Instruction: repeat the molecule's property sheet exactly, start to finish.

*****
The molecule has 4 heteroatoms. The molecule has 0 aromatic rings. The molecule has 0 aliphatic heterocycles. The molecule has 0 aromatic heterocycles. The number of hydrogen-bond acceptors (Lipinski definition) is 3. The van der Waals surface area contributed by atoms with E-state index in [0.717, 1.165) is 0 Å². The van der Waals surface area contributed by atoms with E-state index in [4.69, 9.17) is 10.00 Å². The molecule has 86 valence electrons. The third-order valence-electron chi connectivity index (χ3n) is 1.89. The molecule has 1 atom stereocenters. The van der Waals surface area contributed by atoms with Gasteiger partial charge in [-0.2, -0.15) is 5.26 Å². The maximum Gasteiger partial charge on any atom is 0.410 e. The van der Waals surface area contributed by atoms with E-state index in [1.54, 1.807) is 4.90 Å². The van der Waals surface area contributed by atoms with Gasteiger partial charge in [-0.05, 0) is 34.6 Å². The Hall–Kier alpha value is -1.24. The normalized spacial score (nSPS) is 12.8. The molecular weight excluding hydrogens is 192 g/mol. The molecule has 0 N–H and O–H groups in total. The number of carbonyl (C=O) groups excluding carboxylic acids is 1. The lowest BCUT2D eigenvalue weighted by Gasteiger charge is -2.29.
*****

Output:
The molecule has 4 heteroatoms. The molecule has 0 aromatic rings. The molecule has 0 aliphatic heterocycles. The molecule has 0 aromatic heterocycles. The number of hydrogen-bond acceptors (Lipinski definition) is 3. The van der Waals surface area contributed by atoms with E-state index in [0.717, 1.165) is 0 Å². The van der Waals surface area contributed by atoms with E-state index in [4.69, 9.17) is 10.00 Å². The molecule has 86 valence electrons. The third-order valence-electron chi connectivity index (χ3n) is 1.89. The molecule has 1 atom stereocenters. The van der Waals surface area contributed by atoms with Gasteiger partial charge in [-0.2, -0.15) is 5.26 Å². The maximum Gasteiger partial charge on any atom is 0.410 e. The van der Waals surface area contributed by atoms with E-state index in [1.54, 1.807) is 4.90 Å². The van der Waals surface area contributed by atoms with Gasteiger partial charge in [-0.05, 0) is 34.6 Å². The Hall–Kier alpha value is -1.24. The normalized spacial score (nSPS) is 12.8. The molecular weight excluding hydrogens is 192 g/mol. The molecule has 0 N–H and O–H groups in total. The number of carbonyl (C=O) groups excluding carboxylic acids is 1. The lowest BCUT2D eigenvalue weighted by Gasteiger charge is -2.29.